“Was it worth it?”

A scalding tear rushed down her cheek, making her glad she’d turned her face away.

“I know you weren’t faking,” he whispered, leaning nearer. “You can’t fake that.”

She bit her lip, swallowing around the giant lump in her throat.

“And neither was I.”

She barely kept herself from turning to look at him, but the shock still made her body jerk.

He rose and drifted a kiss on the top of her head. “Try to get some sleep.”

Behind her, she heard him gathering his clothing before he padded into the bathroom next door. The water ran briefly, and a few minutes later, she heard him slowly go downstairs.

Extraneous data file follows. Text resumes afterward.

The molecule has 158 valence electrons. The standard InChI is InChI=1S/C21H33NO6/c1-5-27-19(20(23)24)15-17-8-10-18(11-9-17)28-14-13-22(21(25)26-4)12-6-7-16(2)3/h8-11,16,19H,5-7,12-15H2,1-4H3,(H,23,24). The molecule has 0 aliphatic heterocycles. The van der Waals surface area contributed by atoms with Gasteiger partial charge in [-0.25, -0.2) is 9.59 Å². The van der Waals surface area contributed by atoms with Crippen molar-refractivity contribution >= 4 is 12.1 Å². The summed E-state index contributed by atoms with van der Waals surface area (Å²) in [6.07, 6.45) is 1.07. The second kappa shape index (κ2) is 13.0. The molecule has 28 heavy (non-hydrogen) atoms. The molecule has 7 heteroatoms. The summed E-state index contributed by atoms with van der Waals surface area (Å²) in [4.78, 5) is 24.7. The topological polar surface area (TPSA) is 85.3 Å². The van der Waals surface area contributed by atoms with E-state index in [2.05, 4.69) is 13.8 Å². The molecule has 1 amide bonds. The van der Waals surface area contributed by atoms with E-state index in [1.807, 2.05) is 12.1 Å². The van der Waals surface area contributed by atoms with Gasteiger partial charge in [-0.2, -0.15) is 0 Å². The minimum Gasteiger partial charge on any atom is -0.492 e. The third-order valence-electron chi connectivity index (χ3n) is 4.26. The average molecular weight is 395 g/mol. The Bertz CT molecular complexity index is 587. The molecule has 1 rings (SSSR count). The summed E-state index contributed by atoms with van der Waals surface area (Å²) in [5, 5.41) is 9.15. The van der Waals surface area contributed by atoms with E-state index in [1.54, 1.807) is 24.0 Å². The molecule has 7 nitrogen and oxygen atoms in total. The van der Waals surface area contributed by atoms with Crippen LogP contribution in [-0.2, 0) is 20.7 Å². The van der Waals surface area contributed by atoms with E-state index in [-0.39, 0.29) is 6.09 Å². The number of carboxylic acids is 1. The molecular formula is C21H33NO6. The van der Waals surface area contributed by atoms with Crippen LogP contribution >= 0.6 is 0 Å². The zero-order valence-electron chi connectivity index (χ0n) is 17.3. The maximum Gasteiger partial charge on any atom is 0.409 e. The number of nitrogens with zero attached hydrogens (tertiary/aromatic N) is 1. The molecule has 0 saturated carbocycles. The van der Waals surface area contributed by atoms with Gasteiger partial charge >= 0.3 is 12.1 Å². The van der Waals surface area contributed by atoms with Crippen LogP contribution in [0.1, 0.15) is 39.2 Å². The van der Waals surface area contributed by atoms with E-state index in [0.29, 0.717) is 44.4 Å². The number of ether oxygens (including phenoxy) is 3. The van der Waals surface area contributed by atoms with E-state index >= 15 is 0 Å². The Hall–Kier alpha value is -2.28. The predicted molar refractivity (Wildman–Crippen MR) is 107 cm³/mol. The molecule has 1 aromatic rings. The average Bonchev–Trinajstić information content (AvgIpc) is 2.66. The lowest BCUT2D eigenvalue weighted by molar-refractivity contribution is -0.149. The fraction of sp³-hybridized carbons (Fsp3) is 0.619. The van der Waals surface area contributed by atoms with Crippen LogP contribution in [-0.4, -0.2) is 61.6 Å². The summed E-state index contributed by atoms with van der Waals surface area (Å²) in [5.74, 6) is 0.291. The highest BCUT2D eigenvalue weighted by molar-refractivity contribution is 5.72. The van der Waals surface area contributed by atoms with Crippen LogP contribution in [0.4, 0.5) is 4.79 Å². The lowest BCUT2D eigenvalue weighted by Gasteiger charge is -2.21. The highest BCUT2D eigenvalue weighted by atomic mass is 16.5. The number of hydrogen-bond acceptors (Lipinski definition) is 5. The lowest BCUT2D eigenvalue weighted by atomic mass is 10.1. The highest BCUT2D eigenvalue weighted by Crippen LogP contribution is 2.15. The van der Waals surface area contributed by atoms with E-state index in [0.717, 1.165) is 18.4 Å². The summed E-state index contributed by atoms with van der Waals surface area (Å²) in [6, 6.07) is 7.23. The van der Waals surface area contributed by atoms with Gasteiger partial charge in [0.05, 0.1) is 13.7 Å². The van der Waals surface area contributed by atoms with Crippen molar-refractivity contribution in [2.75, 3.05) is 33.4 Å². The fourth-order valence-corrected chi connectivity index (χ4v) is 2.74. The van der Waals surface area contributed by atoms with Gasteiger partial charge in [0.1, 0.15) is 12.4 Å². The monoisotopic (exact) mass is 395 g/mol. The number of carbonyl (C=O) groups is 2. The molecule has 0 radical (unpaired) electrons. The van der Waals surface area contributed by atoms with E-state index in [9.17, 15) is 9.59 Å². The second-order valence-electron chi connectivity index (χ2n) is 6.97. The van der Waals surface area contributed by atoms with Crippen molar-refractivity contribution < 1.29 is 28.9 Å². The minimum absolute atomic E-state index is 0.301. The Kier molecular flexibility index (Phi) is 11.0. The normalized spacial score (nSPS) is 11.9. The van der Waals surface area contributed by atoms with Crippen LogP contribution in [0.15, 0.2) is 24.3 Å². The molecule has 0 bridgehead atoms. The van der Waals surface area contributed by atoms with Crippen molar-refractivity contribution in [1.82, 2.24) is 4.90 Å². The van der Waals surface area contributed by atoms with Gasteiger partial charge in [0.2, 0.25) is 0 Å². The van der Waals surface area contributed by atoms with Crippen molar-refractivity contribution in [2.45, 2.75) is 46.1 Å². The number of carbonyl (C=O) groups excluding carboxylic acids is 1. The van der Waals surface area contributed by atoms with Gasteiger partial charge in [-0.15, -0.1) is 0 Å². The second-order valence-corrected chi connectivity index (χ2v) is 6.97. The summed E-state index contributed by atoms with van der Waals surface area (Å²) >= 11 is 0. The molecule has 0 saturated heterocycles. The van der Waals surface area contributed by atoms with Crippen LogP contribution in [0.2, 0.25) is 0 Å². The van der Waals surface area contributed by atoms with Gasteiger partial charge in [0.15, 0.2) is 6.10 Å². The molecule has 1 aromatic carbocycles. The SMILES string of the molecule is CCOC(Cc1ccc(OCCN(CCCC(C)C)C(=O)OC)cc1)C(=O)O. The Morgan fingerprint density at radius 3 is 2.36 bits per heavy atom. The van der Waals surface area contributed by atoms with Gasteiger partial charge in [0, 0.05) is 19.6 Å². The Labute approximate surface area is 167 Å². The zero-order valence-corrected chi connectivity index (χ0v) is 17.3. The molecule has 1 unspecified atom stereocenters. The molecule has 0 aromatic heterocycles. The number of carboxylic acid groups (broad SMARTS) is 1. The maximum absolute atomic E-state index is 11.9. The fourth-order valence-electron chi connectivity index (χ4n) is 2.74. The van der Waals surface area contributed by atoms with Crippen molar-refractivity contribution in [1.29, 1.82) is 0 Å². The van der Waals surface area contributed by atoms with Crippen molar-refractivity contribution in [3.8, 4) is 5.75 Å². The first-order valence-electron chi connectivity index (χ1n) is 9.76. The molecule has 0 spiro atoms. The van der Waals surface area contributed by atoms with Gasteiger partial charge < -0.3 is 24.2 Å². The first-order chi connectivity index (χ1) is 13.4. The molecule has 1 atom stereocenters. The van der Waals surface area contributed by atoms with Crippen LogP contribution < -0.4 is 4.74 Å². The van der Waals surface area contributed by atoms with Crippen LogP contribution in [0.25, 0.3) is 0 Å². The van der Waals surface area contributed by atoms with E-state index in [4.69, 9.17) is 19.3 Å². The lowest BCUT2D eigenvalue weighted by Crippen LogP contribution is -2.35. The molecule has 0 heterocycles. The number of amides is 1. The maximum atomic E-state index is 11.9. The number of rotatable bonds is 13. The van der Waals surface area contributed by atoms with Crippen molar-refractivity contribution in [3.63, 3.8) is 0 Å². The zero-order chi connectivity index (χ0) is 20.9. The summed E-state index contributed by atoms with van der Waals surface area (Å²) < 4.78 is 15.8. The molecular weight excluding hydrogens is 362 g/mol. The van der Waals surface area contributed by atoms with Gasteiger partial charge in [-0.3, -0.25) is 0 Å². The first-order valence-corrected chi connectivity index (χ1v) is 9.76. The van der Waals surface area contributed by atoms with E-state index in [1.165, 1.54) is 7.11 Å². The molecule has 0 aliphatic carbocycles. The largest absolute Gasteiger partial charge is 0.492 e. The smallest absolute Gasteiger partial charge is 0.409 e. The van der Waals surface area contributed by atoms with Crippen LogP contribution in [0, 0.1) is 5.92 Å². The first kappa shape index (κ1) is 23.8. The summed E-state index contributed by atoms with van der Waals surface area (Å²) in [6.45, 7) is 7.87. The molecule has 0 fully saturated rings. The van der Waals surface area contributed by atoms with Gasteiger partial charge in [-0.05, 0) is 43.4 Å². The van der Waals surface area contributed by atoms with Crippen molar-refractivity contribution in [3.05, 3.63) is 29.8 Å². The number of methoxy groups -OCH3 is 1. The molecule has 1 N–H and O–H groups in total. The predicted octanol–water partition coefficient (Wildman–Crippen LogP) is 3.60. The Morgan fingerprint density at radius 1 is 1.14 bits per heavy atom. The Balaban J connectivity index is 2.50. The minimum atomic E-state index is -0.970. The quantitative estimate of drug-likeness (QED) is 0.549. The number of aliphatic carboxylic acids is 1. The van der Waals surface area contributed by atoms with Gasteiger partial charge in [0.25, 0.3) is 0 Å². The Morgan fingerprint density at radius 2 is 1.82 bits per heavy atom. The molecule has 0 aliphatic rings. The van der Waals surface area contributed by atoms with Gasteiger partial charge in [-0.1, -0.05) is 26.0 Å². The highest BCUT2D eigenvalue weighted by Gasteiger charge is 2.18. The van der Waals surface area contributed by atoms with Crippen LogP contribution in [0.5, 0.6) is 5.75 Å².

She lifted her free hand at last to swipe at the tears on her face, closing her eyes.

She should have known this would turn out badly. Who knew the Harvester could undo locks without keys?

Her eyes flew open. What other abilities did he have that she didn’t know about yet?

Gods help her.

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Let me know how you’re doing with your goals for the new year!

 

 

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Today officially winds down the winter holiday week here, and we wrapped up our week with our usual family New Year’s dinner. Tomorrow, it’s back to work. I have my writing goals nailed down for the year and have made sure I’m going to be accountable for working toward them with some writer friends. Now we get to the fun part–balancing the writing plans with real life.